The gun is located in a survival kit between some seats aboard the Soyuz spacecraft. All the crewmembers know about it, and U.S. astronauts who fly aboard the Soyuz are trained to use it.

On his site Oberg describes the gun:
The triple-barreled gun can fire flares, shotgun shells, or rifle bullets, depending on how it's loaded. The gun and about 10 rounds for each barrel are carried in a triangle-shaped survival canister stowed next to the commander's couch. The gun's shoulder stock opens up into a machete for chopping firewood.


"It is a wonderful gun," agreed Mir veteran Dave Wolf. "I found it to be well balanced, highly accurate, and convenient to use."

It's unlikely that the gun would fire outside in the vacuum. Gunpowder needs air, specifically oxygen, to burn. The tiny amount of air sealed in the shell, would not be enough to properly fire the bullet. At best it might manage a smoky little fart that would shove the bullet away in slow motion, if it moved it at all. Inside the space station, shuttle, or Soyuz capsule, the gun could cause quite a bit of trouble. If a bullet punctured the walls, it could kill everyone there. Even if it didn't, there are delicate electronics everywhere that would not respond well to bullets.

In the case of a crew member going crazy and needing to be subdued, a gun would be just about the worst tool to use. A taser, would not be much better because of the electronics. If the crew isn't capable of physically wrestling a violent companion into a position where they could tie them up without help, a chemical weapon would be the safest thing to use. Though even that would have to be specially made for the special circumstances of a space craft. Off the shelf chemicals like pepper spray wouldn't work. In zero gravity an aerosol would keep spreading till it dispersed through the entire atmosphere, gassing everyone. They would need something like a sticky gel, so if of it missed the target, it would attach to the nearest wall for later clean-up. The gel would have to be formulated so it didn't penetrate into electronics, was non-corrosive, and didn't conduct electricity.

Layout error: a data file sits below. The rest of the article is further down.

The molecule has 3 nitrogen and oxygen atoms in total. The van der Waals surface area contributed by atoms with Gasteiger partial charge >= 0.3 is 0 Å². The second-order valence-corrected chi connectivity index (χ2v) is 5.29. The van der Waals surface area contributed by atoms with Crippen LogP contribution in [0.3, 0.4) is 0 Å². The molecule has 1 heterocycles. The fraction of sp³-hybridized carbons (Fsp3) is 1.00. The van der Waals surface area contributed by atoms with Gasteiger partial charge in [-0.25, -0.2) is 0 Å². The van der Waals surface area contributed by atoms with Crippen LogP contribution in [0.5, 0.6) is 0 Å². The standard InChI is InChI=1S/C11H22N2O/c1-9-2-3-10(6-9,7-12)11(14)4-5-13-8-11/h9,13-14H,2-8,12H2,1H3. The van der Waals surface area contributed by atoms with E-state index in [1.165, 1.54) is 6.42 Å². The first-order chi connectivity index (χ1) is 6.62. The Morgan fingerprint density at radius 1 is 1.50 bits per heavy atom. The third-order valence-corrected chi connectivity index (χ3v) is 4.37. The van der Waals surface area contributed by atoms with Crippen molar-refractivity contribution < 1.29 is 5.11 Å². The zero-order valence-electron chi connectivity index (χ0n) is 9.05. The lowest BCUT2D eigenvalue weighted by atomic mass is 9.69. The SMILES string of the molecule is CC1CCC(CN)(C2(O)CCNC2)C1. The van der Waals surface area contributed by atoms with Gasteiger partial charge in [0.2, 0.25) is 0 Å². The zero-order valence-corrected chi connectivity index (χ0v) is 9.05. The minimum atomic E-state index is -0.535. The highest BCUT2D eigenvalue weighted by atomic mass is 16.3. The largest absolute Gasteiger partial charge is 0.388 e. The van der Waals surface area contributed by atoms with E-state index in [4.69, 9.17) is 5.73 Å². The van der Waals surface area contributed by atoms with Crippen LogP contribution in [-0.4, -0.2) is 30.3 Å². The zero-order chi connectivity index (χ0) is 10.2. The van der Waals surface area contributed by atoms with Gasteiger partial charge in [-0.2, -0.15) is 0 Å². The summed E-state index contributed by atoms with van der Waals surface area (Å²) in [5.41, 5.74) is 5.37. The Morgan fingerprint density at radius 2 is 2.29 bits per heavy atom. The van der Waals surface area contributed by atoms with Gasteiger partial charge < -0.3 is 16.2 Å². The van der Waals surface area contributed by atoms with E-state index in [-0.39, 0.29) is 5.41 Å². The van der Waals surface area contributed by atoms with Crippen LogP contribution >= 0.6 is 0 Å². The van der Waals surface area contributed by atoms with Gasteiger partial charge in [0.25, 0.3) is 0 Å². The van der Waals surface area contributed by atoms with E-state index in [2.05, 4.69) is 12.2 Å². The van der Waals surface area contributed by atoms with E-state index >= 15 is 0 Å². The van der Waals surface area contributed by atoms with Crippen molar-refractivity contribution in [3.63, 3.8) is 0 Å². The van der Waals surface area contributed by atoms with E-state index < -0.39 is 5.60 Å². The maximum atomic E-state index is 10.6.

All in all, a roll of nickels in your fist might be the safest weapon to use in space until the sleep ray is perfected.

Note :An instant poll attached to the news story asks "Should the space station crew have access to a gun?" Fifty-nine percent of the respondents say yes. I'm not sure if that is a reflection of the irrational, but common, American opinion that any problem can be solved with more guns, or if it is a much more rational fear of surprise attacks by giant space squid. To be on the safe side, I think I'll continue to avoid contact with my fellow citizens.

Wednesday, February 13, 2008

Making the surveillance society fun

This makes the sixties paranoid in me want to start stockpiling canned peas and ammunition in my secret mountain hideout again.
Users of social network sites like Facebook will soon be sharing their exact whereabouts with their friends in real-time, owing to new technology that uses the mobile phone as a tracking device, experts say.

A new social network site, Gypsii, which launched this week at a phone industry trade show in Barcelona, allows users to search for and identify their contacts, be they in the neighbouring street or across the ocean.


"The real time location-based element of Gypsii adds a new dimension to the social networking phenomenon," said the founder and chief executive of the company, Dan Harple.

Anyone, at any time, gets to know the exact location and movements of everyone else in the network. This seems like the favorite dot net application for fearful parents, the government, pedophile stalkers, and those guys who run for the school board so they can tell kids to pull up their pants.

No thanks.

Tuesday, February 12, 2008

Today, on CNN

This map is on the front page of as part of their coverage of today's Potomac primaries. As a current resident of Washington state, I look at this map and think, "Hmmm. Something's missing." We had our caucuses last Saturday. Well, the Democrats did; the Republicans are still trying to decide if they have to count all of the votes Huckabee got, or if they have to give McCain a do-over, or if two high ranking members of the Party should go into a closed room and decide who won by a round of rock-paper-scissors., However, as a former Alaskan, I look at this map and think, "Hey! The remembered us! Cool!"

The New Arms Race

Lately, Russian President Vladimir Putin has been warning of a new global arms race and said Russia may target its missiles on Ukraine if the latter joins NATO and accepts the deployment of the US missile defense shield.
Speaking at a news conference at the Kremlin on Tuesday, Mr Putin said he had advised Ukraine not to join NATO, but admitted he would be unable to interfere in any such move.